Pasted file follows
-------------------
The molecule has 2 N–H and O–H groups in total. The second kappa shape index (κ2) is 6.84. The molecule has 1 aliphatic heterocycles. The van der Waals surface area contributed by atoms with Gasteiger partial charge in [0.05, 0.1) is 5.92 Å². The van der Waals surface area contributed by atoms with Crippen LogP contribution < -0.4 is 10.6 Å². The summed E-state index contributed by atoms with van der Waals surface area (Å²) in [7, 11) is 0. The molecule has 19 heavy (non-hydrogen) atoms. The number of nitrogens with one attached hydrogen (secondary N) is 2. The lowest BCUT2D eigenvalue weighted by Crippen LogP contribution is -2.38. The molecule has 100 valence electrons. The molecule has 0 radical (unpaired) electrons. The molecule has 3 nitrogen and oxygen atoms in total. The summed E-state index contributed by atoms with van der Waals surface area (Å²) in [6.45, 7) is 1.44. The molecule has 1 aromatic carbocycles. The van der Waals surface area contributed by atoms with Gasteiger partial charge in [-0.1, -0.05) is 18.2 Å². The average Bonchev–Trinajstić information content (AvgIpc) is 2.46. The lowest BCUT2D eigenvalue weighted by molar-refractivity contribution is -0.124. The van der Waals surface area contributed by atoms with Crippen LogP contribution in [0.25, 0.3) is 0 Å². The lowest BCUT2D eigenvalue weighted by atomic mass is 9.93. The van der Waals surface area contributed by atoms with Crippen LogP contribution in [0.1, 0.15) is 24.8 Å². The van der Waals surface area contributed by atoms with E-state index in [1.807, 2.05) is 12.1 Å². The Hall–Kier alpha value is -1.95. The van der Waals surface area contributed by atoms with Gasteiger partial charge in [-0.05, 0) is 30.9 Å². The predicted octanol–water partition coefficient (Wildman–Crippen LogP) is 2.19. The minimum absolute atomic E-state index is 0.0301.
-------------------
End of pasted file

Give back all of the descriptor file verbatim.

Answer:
The molecule has 2 N–H and O–H groups in total. The second kappa shape index (κ2) is 6.84. The molecule has 1 aliphatic heterocycles. The van der Waals surface area contributed by atoms with Gasteiger partial charge in [0.05, 0.1) is 5.92 Å². The van der Waals surface area contributed by atoms with Crippen LogP contribution < -0.4 is 10.6 Å². The summed E-state index contributed by atoms with van der Waals surface area (Å²) in [7, 11) is 0. The molecule has 19 heavy (non-hydrogen) atoms. The number of nitrogens with one attached hydrogen (secondary N) is 2. The lowest BCUT2D eigenvalue weighted by Crippen LogP contribution is -2.38. The molecule has 100 valence electrons. The molecule has 0 radical (unpaired) electrons. The molecule has 3 nitrogen and oxygen atoms in total. The summed E-state index contributed by atoms with van der Waals surface area (Å²) in [6.45, 7) is 1.44. The molecule has 1 aromatic carbocycles. The van der Waals surface area contributed by atoms with Gasteiger partial charge in [-0.1, -0.05) is 18.2 Å². The average Bonchev–Trinajstić information content (AvgIpc) is 2.46. The lowest BCUT2D eigenvalue weighted by molar-refractivity contribution is -0.124. The van der Waals surface area contributed by atoms with Crippen LogP contribution in [0.25, 0.3) is 0 Å². The lowest BCUT2D eigenvalue weighted by atomic mass is 9.93. The van der Waals surface area contributed by atoms with Crippen LogP contribution in [0.1, 0.15) is 24.8 Å². The van der Waals surface area contributed by atoms with E-state index in [1.807, 2.05) is 12.1 Å². The Hall–Kier alpha value is -1.95. The van der Waals surface area contributed by atoms with Gasteiger partial charge in [-0.05, 0) is 30.9 Å². The predicted octanol–water partition coefficient (Wildman–Crippen LogP) is 2.19. The minimum absolute atomic E-state index is 0.0301.